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sig sauer xfull 1911X

There are undoubtedly varying opinions on who has had the greatest impact on design and engineering. The list of innovators is long and fills a spectrum of arenas, but for me, one name stands above everyone else. John Moses Browing with his 128 firearm patents on over 100 different firearms has made a world-changing impact.

Why The 1911 Lives On

While innovative, one of the main characteristics of his designs is longevity. Many are still used and being built today for both consumers and the military. None is more ubiquitous than the 1911. This is the pistol that fought in two World Wars, countless military operations, fought against gangsters and lawmen, as well as won international glory on the firing lines in multitudes of shooting disciplines. This gun is as popular today as it was over a century ago. One thing that has changed in the 1911 is an evolution in manufacturing and fine-tuning design. To see an example of that, you need to look no further than Sig Sauer with their new 1911 X.


Sig Sauer’s New 1911X Marks The Spot

The Sig Sauer 1911X guns are stainless steel, .45 ACP hammer-fired pistols with an optics-ready 1911X slide, X-RAY3 Day/Night sights, a serrated flat trigger, custom engraved and checkered G10 grips, extended slide release and ambidextrous safety levers, and each ship with two 8-round steel magazines. The pistols are available in the 1911-XCARRY and 1911-XFULL sizes in either black or coyote tan; both sizes offer the option of a factory-installed ROMEO-X red dot optic. The 1911-XFULL is now shipping to dealers, with Carry models expected to start shipping summer of 2024.

Specs On The ROMEO-X Compact Sight

The 1911X ROMEO-X models feature a factory-installed ROMEO-X red-dot sight from SIG SAUER Electro-Optics; the optics are crafted from 7075 aircraft-grade aluminum featuring machined anti-reflection grooves on shooter-facing surfaces with distortion-free aspheric glass and a patent-pending Beryllium Copper flexure-arm adjustment system. The ROMEO-X incorporates a high-efficiency point source red LED emitter with 2 MOA dot / 32 MOA circle reticle, side independent brightness adjustment buttons, 15 brightness settings including night vision settings, and a side-mounted CR1632 battery compartment with a threaded battery cap so the optic does not need to be removed from the pistol for battery changes.

The ROMEO-X COMPACT was the perfect addition to the new Sig XFULL 1911.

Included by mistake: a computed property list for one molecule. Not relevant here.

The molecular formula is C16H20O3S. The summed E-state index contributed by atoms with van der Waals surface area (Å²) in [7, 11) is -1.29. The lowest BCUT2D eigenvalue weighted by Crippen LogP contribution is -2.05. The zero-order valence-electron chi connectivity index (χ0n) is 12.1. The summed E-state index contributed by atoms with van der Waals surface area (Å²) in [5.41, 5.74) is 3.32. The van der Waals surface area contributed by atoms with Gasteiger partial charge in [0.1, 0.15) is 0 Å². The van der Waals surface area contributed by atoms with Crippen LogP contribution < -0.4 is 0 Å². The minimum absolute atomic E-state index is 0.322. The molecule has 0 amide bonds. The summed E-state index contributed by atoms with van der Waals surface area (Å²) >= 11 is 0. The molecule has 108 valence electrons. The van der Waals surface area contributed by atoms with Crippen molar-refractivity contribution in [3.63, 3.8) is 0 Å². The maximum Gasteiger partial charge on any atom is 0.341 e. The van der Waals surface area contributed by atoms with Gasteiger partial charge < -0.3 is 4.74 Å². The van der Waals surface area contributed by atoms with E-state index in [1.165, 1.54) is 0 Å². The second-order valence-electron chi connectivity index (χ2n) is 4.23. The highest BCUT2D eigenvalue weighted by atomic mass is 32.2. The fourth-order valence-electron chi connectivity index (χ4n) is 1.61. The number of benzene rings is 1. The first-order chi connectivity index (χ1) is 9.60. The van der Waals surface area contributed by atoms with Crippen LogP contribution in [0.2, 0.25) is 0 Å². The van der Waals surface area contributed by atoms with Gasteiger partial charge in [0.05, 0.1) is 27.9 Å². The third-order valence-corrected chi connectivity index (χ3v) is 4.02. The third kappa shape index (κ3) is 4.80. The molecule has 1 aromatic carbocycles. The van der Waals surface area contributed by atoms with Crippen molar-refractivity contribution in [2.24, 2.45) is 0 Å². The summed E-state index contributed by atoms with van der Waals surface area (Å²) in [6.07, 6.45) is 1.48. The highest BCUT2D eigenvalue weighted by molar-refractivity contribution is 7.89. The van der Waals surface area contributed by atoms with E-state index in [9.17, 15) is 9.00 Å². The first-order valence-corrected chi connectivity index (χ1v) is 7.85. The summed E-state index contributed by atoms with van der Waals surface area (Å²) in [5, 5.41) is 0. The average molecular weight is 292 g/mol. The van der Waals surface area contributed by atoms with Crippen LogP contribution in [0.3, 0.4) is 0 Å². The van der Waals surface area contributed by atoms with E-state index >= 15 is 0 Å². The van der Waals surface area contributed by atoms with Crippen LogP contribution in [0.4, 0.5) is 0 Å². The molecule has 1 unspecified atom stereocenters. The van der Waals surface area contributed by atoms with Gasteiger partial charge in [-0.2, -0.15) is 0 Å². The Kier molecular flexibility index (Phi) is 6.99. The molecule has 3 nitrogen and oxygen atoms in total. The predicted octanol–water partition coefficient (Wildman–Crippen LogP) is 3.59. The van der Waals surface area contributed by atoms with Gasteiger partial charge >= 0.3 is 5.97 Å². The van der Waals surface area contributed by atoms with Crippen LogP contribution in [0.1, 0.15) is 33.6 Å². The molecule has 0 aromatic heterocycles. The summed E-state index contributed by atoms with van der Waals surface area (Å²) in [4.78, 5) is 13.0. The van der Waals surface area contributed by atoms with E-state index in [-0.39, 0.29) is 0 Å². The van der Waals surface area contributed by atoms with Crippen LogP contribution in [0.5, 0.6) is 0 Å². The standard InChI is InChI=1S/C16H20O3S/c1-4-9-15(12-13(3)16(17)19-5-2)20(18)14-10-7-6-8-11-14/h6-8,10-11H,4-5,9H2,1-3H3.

Additionally, the ROMEO-X offers a low deck height for standard-height iron sight co-witness, has a minimum continuous runtime of 20,000 hours at a medium brightness setting, and utilizes MOTAC (Motion Activated Illumination), MAGNETAC (Magnetic Activation), and D.A.R.C (Dark Adaptive Reticles & Coatings) technologies.

Range Tests With The Sig Sauer 1911-XFULL

The fit and finish on the 1911 XFULL (with the ROMEO-X Compact) are exactly what gun owners expect from Sig. Coming in at 42 ounces, it has heft but is not a boat anchor. I like that it is chambered in .45ACP, or more accurately, God’s caliber. While I love 1911s in 9mm, there is something classic about the .45 ACP. The ROMEO optic was a solid addition to the gun. While some may say it is blasphemous, the truth is that it improves the gun. If red dot optics had been around in the days of Browning, I believe he would have mounted them on his gun. Yes, I said that.

The aesthetic of the pistol has a very Sig Sauer P320 vibe to it with the cuts. While still obviously a classic 1911, you can see some design similarities. I took time to confirm zero on the optic and was pleasantly surprised to find it already dialed in.

Accuracy Analysis

I ran a spectrum of ammunition, but the 1911X ROMEO-X seemed to prefer the Black Hills 230-grain jacketed hollow point. It gave me a 1.5-inch group at 25 yards. Every variety of ammo I ran functioned well. In the 400 rounds I ran that day I had no malfunctions. The only hiccup I experienced was a failure to have the slide lock back when the gun ran dry. The magazines seem to be well made, but after trying another brand of magazine it functioned fine. I have had colleagues who have run this gun with the supplied mage with no issue, so I am chalking it up to a mag issue with my gun. While the gun ran fine and was accurate, I would have liked to see a little more attention spent on the trigger. On my gauge, it measured at 5.5 pounds consistently. Other than that, I enjoyed shooting the 1911X ROMEO-X.

Sig has built a reputation with new guns and the 1911X ROMEO-X falls in line with that. “America has a love affair with the 1911; the platform has a rich history that has withstood the test of time,” said Tom Taylor, Chief Marketing Officer and Executive Vice President, Commercial Sales, Sig Sauer, Inc. “The 1911X honors the standard and delivers innovation and ingenuity to the platform. The pistols are available in carry and full-size, come optic-ready, have a smooth flat trigger, and are loaded with feature-rich upgrades straight from the factory.”

sig sauer xfull 1911X
The XFULL is also available in Coyote PVD finish.

For more information on the new XFULL model, please visit sigsauer.com

Specifications: Sig Sauer 1911X XFULL ROMEO-X

Caliber: .45 ACP

Action: Single Action

Barrel: 5 inches

OA Length: 8.7 inches

Weight: 42 ounces (empty)

Grips: Black G10

Sights: P-Series XRAY3 Day/Night Sights

Finish: Stainless Nitron (Coyote PVD available)

Capacity: 8 + 1

Sig Sauer Leads the Way In the Red Dot Revolution
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